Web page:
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This altimeter is designed for measuring constantly the height of the aircraft above ground, terrain during flight. It is also suitable in conjunction with an Automatic Pilot System.
It is supplied with a double Range Indicator, type AYD 3. Also a Limit Range switch is provided,
type SA 1.
When no Automatic Pilot is used, the Limit Range switch can be used in conjunction with a Limit Indicator, consisting of 3 lamps, red, white and green. All these items are at the dasboard. When not using the Automatic Pilot, a dummy connector is put in the receptable connector at the front of the transmitter/receiver J-106. When not placed and still Automatic Pilot is connected to this receptable by a cable, the change over switch on the Automatic Pilot box must be set on manual. When switched to automatic, these lamps have different functions.
In my installation that dummy is placed and the functions of the lamps are discribed just below.
At the Limit Range switch , the height of the aircraft , which is chosen to fly, or providing a flight with save height, can be chosen with the knob on it. When now the red lamp is lightened, the aircraft is flying beneath the value on the Limit Range switch. When white, the height is about the desired value. When green, the height is above the value of the Limit range switch, so save height. See also the first picture below.
The principle of working is different from the SCR 718. See below the block diagram and inter connection diagram of the APN-1 Altimeter.
Inter connection diagram picture.
The APN- 1 is a frequency modulated Altimeter. It , just like the SCR 718, determines the time required for a radio wave to travel from aircraft to earth and return. A different method of time measurement is used , which depends on the observed difference in frequency between transmitted and received signal.
If frequency of a radio transmitter is changed rapidly at a constant rate (frequency modulation), the transmitter will change frequency in the time required for a radio wave emitted by it to travel to earth and return. The higher the aircraft, the longer the time required for a round trip and the greater the difference between the transmitter frequency and that of the reflected wave when it arrives at the aircraft. This frequency change is the proportional to the altitude of the aircraft.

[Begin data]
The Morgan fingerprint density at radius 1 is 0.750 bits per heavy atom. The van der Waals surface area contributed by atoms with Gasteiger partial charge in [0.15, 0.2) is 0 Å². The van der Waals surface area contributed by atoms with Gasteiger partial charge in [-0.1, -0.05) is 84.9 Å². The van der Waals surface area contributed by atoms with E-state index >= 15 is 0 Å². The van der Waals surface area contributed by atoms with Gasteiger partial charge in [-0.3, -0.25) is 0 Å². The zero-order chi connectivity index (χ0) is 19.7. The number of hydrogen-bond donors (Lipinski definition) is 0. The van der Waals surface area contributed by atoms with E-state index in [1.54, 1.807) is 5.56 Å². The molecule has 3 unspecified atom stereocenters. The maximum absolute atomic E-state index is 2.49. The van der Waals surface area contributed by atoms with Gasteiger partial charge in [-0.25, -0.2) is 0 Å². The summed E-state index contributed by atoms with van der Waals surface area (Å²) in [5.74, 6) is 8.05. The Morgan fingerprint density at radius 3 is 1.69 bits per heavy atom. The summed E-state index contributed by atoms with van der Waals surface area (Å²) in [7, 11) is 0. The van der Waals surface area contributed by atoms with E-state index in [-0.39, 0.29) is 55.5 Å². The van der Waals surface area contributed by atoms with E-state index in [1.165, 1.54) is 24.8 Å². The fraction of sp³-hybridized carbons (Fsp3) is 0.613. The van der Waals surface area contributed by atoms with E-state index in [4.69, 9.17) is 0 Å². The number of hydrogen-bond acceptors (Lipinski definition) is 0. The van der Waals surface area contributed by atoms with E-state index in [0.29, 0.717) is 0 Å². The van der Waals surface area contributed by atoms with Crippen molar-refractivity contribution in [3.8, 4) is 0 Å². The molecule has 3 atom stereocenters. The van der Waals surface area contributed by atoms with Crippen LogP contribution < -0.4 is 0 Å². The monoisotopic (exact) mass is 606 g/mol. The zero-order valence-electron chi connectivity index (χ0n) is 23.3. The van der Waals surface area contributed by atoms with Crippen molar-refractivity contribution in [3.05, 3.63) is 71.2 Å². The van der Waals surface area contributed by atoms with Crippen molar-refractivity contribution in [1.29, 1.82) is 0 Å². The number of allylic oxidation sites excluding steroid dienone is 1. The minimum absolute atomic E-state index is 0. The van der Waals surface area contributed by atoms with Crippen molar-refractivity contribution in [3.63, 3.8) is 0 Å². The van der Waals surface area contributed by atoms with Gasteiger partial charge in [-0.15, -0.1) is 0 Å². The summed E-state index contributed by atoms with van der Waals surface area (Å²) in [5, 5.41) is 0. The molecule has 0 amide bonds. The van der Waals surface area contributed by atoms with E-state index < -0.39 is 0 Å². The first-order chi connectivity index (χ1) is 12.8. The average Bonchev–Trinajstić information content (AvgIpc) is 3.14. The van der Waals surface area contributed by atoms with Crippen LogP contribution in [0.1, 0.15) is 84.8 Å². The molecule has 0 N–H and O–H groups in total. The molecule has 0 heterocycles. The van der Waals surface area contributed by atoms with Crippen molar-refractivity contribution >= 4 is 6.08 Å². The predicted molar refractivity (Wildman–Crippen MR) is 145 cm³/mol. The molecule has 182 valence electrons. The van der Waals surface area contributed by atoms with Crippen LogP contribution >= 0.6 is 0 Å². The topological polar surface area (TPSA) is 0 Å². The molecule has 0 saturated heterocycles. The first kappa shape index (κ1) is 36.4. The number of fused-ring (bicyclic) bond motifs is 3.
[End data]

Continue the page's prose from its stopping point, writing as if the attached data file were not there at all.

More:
If the rate at which the transmitter frequency varies, is known , e.g. FM modulation of 120 cycles/second, his frequency is varied from his center frequency of 400 Mhz , between 420 and 460 Mhz, the elapsed time corresponding to any observed frequency difference is then established. This frequency difference (elapsed time) is converted, in an electronic circuit, which delivers a proportional current to drive a meter instrument, the Altitude Indicator.
The output of the transmitter is a FM modulated constant carrier of 0,1 watts, which is radiated from a small half wave dipole, located, often, just under the wing of the aircraft. Each wing carries one dipole antenna, one for transmitting, one for receiving.
Below some pictures of my APN-1 unit. Just click on the picture to get a bigger one.
My Altimeter unit RT7 APN-1.
Below the transmitter/receiver. Above left the Altitude Indicator and Range Switch unit. In the mid the 3 lamps of the Limit Indicator. Just below at that, the 2 dipole antennas.
Transmitter/receiver box. Just watch the inserted dummy connector at the left, when the Automatic Pilot is not in use.
Left the height indicator with 2 scales on it. Below the 3 lamps of the Limit Indicator.
One of the small halve wave dipole antenna.
Comparison of FM and Pulsed Altimeters.
They are designed for different purposes. For instance for bomber aircraft, flying at great altitude and for fighter planes flying often at lower altitude, for attacking objects at ground level.
The FM unit has a very small fixed error while the pulsed unit has negligible percentage error. The FM unit is intended for better measurement at low altitude, while the pulse unit is better at very high altitudes. Often you can see at pictures, taken in bombers, like B17 or B 29, the indicator unit of the SCR 718 , type I-152, is to be seen. See picture below.
Just right down to be seen the I-152 indicator at the Bombardier position in a B -29 aircraft.
Here to be seen in the background, the APN-1 transmitter/receiver, in a fighter plane.